COCRA Responds To Governor's Slam Against CSRs
We just could not let the Governator’s rude and uninformed comments about court reporters go unanswered. So Patricia Dowling, COCRA Steering Committee Member, drew up COCRA’s official response and sent it in to the reporter who conducted the interview with the Governator.
We thought it was a brilliant response and I’m sure after you read it, you’ll agree as well. Make the jump to read Ms. Dowling’s letter.
My name is Patricia Dowling. I am a Court Reporter in the San Francisco Superior Court. I am writing this email to refute Governor Schwarznegger’s statements made on NPR Monday, June 8, 2009 in your interview with him. His statement was specifically, “Like for instance, we don’t need Court Reporters. I mean, we can do this digitally. Why are we still holding on to Court Reporters? Just because the unions want to hold on and keep their jobs.”
It is simply not true that digital recording technology has advanced to the stage where it is reliable and cheaper. It is only as good as the operator that turns it on and what the microphone can pick up (and sometimes, of course, private conversations are recorded as well.) Many states including Texas, New Mexico, Florida, New York, Kentucky, Illinois, Oregon, Hawaii and Nevada as well as the Federal Courts have implemented digital recording only to return to the use of Court Reporters. Licensed Court Reporters pay for their own software, equipment, staff and supplies, and we are currently being paid 20-year old statutory rates to produce transcripts. In the last 100 years, court-paid transcripts costs have increased only 325% for the original and 50% for the copies, while the consumer price index during this period has increased 2,000%.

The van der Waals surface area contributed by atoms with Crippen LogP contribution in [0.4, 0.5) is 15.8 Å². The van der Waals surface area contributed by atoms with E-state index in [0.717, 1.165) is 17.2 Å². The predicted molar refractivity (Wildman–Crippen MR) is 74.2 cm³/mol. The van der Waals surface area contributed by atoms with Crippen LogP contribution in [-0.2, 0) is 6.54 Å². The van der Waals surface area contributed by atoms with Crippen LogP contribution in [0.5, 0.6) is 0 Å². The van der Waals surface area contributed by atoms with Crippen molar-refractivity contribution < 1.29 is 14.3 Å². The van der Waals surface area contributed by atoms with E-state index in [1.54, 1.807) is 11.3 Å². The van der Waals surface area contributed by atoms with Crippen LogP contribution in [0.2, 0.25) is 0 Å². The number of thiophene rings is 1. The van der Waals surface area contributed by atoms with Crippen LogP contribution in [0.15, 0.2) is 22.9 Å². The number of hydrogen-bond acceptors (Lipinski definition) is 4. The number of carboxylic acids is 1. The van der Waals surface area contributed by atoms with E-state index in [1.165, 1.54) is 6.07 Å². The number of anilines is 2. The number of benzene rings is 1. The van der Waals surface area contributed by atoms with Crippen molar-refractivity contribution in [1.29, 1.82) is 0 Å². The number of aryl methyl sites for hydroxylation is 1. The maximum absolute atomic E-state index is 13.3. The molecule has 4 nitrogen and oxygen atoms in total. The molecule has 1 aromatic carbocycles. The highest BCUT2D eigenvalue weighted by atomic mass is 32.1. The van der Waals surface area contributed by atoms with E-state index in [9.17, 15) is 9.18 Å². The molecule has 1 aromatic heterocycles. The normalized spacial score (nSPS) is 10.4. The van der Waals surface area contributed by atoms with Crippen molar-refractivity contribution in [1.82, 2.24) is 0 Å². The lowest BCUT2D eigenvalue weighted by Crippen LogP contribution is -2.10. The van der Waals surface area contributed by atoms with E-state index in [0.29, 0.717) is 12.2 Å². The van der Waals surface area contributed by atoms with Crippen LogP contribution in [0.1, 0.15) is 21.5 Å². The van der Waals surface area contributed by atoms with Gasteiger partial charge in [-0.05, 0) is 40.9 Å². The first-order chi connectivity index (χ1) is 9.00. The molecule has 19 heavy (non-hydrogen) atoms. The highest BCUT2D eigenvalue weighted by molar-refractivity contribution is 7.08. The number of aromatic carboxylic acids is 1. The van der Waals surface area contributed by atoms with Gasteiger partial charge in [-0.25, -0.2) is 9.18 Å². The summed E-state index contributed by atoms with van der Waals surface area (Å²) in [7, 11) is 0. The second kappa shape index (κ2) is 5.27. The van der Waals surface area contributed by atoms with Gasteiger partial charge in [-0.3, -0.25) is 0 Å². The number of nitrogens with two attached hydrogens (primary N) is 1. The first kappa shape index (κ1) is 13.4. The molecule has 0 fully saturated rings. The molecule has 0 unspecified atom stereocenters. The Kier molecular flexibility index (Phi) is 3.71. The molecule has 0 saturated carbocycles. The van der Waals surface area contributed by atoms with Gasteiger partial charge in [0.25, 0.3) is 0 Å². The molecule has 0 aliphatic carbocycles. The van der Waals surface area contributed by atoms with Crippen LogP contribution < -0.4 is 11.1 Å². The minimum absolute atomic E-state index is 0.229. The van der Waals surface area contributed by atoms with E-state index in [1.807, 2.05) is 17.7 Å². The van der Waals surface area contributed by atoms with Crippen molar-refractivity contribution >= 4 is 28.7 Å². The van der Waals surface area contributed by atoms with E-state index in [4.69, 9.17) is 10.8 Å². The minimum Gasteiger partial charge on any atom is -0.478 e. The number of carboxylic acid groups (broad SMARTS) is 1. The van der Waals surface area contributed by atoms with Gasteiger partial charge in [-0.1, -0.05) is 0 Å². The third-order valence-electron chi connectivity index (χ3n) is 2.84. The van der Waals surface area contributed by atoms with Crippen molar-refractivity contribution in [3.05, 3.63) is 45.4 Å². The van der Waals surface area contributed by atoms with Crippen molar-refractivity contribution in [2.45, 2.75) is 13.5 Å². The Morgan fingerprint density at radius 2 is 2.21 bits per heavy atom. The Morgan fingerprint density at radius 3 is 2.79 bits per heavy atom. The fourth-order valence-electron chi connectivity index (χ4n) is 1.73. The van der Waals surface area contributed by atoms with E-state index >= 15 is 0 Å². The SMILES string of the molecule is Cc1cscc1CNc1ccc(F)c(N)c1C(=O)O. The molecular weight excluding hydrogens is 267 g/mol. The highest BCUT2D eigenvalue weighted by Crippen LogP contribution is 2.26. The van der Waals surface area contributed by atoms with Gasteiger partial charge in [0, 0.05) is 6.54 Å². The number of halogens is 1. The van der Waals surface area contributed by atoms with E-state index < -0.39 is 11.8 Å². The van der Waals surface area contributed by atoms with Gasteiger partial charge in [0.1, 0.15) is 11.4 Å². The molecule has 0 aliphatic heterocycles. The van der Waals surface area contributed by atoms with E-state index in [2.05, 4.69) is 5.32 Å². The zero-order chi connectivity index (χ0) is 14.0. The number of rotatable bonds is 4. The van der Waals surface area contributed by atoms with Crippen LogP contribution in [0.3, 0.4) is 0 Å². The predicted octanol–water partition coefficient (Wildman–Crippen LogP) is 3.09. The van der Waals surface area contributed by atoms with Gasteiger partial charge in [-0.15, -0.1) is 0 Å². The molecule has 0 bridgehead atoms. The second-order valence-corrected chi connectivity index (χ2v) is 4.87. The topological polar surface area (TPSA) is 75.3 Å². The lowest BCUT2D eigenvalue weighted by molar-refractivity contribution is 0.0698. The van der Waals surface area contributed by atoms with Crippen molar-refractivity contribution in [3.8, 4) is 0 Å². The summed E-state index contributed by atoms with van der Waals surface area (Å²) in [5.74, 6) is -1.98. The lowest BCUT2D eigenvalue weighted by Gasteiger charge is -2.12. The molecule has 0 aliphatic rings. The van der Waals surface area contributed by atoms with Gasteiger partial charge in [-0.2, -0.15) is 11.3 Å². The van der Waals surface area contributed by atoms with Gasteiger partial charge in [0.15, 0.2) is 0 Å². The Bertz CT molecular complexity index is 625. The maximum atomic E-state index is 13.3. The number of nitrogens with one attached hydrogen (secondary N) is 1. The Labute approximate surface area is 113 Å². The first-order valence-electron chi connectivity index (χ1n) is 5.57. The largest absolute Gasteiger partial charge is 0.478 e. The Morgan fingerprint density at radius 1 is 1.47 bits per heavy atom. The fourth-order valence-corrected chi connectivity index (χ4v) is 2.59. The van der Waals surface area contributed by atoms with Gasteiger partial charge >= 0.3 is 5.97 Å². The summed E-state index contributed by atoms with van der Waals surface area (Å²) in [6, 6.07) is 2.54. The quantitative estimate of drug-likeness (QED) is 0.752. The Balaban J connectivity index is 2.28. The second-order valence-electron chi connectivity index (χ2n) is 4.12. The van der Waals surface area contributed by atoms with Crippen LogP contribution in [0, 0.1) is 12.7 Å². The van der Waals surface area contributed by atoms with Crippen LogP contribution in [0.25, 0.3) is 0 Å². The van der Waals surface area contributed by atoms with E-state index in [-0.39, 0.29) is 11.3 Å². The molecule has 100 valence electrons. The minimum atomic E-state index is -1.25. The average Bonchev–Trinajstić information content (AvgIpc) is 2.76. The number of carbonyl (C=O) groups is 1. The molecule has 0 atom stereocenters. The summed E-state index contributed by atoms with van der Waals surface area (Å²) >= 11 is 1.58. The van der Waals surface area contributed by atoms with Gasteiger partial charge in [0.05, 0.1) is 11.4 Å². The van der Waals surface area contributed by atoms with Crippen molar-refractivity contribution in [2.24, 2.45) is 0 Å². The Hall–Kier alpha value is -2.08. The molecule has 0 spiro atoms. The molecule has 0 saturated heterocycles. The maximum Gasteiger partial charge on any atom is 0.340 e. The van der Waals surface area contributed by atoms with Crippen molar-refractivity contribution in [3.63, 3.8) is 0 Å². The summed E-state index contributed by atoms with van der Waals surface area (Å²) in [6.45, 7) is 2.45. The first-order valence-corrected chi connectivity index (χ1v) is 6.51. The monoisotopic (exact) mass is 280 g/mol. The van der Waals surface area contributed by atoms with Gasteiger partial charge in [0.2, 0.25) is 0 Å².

Replacing Court Reporters in civil cases makes no sense either. California courts collect $26 million annually from user fees charged to civil litigants for the services of a Court Reporter per Government Code Section 68086.
Additionally, most of California’s Court Reporters provide realtime translation to the bench. We are the “only” technology available to provide such a service. Voice recognition has been called one of the “ten most disappointing technologies.” Realtime technology is also what allows Court Reporters to provide closed-captioning to the hearing-impaired.
Most importantly, there is the unquantifiable impact of the importance of a reliable record in a court of law. All we have at the end of the day is what is contained in the record. People’s confidence in the legal system is one of the very foundations of our culture. Our system of justice cannot sustain itself without an accurate and reliable record.